Matt Tombs / Tuesday 10th February 2015 / 16:17
You always have to be philosophical when a big priced ante-post bet gets injured, and in Dynaste’s case, it was probably the least bad horse in the portfolio for it to happen to, as David Pipe was probably going to run him in the Ryanair anyway. With the final major trials for the Gold Cup run either side of the Irish Sea last weekend, its time for another look at the race.
I’m itching to oppose the favourite Silviniaco Conti (100/30). On this season’s form 100/30 is, if anything, a big price. If the race were run on a flat track, I’d have him as a 2/1 shot. However, it isn’t and its rare for horses that have been beaten on their first run in a Gold Cup to ever win it, (See More Business in 1999 was the last and he was carried out the previous year.) Silviniaco Conti has had two bad experiences in the Gold Cup, falling 2 seasons ago and then going sideways on the run in last season with the race at his mercy. The cheekpieces have clearly helped but I just can’t back a horse, even a top class one like him, with that sort of Cheltenham record. Horses need to dig to the depths to win a Gold Cup, and he’s got some serious scar tissue that I think will find him out.
By contrast, Road To Riches (9/1) has just the right profile. He’s a 2nd season chaser on the up that’s won a key trial in the Lexus. Evaluating his chances really depends on evaluating that form. Runner-up On His Own and 4th Boston Bob let it down in the Irish Hennessy but 5th Carlingford Lough bounced back in that race. On form you could argue his price is a bit skinny, but he’ll be miles better on decent ground and is just the sort of progressive horse that wins the Gold Cup. I think he’s decent value, especially as he proved in the Lexus he didn’t need to lead.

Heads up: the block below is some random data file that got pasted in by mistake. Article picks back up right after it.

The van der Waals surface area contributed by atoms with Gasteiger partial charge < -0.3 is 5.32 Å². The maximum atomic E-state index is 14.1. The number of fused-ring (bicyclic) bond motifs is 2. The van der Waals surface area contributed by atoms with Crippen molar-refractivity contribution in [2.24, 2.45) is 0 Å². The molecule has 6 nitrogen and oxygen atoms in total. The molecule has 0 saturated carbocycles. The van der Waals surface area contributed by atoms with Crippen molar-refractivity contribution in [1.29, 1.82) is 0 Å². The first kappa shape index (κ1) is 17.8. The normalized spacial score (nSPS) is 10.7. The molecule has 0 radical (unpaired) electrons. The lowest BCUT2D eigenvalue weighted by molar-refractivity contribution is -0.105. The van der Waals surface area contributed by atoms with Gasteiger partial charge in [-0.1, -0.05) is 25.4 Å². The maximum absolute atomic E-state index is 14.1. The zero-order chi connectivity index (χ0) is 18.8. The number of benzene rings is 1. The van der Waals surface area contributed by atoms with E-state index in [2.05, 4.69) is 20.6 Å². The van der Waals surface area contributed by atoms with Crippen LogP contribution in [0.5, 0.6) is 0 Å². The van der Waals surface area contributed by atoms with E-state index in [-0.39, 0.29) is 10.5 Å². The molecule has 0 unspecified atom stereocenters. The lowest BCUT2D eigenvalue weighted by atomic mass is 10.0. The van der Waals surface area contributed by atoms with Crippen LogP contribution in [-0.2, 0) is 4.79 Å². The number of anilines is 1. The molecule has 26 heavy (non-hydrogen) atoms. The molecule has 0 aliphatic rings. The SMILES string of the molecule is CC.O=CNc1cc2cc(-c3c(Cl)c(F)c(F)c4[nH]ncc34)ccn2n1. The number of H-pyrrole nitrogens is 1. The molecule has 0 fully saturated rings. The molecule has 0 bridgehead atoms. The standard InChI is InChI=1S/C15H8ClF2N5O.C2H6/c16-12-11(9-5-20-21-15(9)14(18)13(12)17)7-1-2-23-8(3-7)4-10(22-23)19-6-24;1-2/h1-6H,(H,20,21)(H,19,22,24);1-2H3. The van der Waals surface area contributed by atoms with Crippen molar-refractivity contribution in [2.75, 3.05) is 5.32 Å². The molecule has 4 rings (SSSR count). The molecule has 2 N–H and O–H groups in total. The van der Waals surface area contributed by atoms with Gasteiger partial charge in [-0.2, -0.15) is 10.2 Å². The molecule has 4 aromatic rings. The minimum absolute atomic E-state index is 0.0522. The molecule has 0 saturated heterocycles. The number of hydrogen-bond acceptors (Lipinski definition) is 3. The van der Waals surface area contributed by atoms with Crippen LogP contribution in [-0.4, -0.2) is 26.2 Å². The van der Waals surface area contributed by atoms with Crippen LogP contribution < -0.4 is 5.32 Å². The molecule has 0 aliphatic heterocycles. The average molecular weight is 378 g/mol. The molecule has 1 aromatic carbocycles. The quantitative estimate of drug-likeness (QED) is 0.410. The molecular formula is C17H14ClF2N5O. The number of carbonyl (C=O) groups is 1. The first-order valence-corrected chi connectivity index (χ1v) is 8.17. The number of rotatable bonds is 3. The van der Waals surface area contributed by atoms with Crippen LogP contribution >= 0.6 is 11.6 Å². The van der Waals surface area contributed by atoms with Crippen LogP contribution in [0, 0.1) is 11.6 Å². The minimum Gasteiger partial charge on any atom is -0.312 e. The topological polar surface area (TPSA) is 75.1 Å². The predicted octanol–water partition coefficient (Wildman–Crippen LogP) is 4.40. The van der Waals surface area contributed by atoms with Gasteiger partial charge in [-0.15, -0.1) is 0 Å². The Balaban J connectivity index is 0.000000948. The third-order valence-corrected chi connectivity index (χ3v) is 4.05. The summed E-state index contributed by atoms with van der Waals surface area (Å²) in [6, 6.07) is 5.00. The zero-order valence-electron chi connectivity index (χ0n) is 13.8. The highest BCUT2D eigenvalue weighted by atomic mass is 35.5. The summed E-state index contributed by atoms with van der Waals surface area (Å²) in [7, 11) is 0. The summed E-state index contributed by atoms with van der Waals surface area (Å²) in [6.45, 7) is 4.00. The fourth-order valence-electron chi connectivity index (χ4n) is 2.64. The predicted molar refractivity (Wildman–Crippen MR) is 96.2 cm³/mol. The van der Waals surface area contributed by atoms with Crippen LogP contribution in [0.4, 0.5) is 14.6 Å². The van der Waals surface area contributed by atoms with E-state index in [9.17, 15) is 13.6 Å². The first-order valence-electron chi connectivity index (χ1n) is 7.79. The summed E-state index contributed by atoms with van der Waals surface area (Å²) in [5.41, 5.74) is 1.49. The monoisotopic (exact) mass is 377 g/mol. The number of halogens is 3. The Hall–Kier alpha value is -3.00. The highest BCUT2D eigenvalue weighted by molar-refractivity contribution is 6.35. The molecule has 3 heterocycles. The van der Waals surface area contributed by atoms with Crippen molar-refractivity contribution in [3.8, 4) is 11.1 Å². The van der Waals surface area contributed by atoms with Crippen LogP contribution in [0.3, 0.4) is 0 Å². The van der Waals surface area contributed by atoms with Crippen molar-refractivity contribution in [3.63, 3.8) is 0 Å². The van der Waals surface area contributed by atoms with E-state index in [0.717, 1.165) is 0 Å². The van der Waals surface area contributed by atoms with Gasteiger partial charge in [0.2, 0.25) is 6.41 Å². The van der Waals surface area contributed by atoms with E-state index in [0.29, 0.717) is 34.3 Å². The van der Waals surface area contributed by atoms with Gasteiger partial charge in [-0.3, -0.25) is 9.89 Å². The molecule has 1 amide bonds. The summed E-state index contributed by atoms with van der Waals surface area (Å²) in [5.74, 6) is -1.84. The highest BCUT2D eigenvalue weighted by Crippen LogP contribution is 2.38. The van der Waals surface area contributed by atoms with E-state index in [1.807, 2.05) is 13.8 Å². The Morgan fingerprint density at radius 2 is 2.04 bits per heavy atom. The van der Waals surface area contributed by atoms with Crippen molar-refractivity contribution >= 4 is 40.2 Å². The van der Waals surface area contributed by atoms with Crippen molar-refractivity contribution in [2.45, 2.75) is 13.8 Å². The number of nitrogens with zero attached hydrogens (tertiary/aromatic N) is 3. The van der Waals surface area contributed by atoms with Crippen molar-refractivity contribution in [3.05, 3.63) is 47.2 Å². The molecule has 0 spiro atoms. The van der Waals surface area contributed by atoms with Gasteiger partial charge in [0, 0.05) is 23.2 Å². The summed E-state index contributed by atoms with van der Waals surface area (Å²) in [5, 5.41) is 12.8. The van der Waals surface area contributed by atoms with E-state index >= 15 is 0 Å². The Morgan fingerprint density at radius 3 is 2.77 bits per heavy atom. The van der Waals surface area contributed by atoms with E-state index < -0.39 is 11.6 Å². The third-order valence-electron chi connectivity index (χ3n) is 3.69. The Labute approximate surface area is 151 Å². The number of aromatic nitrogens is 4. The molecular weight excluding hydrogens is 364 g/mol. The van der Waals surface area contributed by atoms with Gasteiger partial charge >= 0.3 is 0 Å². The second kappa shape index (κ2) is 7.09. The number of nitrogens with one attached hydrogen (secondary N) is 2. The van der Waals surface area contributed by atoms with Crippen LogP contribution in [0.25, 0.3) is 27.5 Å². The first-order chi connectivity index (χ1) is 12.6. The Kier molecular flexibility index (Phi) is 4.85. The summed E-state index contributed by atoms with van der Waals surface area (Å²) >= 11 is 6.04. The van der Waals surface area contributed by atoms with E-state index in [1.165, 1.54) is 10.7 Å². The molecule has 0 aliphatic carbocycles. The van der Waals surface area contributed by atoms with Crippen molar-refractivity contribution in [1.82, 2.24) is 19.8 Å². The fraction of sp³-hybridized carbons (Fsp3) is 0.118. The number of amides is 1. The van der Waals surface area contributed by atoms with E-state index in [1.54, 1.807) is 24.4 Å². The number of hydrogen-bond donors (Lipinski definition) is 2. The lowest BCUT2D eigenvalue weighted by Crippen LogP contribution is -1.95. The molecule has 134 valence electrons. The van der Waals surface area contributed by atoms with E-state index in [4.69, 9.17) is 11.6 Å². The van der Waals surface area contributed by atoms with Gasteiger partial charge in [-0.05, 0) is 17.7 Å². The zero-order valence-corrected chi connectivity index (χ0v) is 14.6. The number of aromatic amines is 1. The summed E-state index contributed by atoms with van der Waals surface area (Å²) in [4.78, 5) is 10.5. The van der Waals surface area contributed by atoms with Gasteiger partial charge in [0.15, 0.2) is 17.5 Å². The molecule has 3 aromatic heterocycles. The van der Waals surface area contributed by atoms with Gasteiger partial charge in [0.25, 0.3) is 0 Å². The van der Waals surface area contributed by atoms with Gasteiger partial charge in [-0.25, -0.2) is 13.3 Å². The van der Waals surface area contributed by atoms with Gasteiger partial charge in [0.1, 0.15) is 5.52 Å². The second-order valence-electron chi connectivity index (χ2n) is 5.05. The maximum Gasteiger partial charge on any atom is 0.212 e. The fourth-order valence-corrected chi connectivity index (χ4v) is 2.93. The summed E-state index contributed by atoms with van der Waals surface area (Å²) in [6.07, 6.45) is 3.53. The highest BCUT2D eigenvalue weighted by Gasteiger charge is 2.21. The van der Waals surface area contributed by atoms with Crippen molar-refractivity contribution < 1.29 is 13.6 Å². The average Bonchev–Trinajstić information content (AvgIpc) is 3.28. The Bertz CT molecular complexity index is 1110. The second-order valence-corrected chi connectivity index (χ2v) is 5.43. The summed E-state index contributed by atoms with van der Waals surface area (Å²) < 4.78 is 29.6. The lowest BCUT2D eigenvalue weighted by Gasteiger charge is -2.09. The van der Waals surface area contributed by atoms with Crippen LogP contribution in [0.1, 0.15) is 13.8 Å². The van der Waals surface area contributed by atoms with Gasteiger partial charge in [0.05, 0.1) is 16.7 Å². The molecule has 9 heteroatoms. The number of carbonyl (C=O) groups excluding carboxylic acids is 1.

Carlingford Lough (12/1) had been held up in the first half of the season, (John Kiely’s yard has been out of sorts all winter,) before just a decent 5th on his reappearance in the Lexus. He improved markedly when just running Foxrock out of the Irish Hennessy. He’s tough and stays – in some ways he reminds me of the same owner’s Synchronised. He started as handicapper, and can be a sticky jumper who gets himself out of contention in the first half of the race – but if AP can nurse him round as he did Synchronised in the Gold Cup, he could provide the champ with a fairytale retirement present. He never got in a rhythm in the RSA on his only run at Cheltenham though, and I’m concerned he’ll get too far behind.
It sounds an odd thing to suggest of a winner of the Hennessy (3m2½f) and Betbright Cup (3m1½f,) but I’m not convinced Many Clouds (10/1) is a definite stayer. Before his Hennessy win, he’d looked better at intermediate trips. He was apparently exhausted after the Hennessy and they crawled round in the Betbright, so I’m slightly concerned whether he’d get home in a fast run race. He was winning the Hennessy off 151, (9lb lower than Bobs Worth and 10lb lower than Denman,) and I think he did two stayers for toe in the Betbright. He’s a classy, improving type but I’m not sure he’s quite up to Gold Cup standard – I’d also be really concerned about him handling genuinely good ground.
Defending champions tend to be over-bet in the Gold Cup but you couldn’t say that about Lord Windermere (14/1). He ran well in the Irish Hennessy, travelling much better than in the Lexus, but ultimately weakening on the run in. It’s hard to know what to make of that performance – perhaps he’s still short of peak fitness and will be a different proposition again at Cheltenham. They did go steadily in the Gold Cup last year though and perhaps he just got outstayed at Leopardstown where they went pretty quickly, (albeit that seems illogical over 2½f shorter.) 14/1 is probably decent value.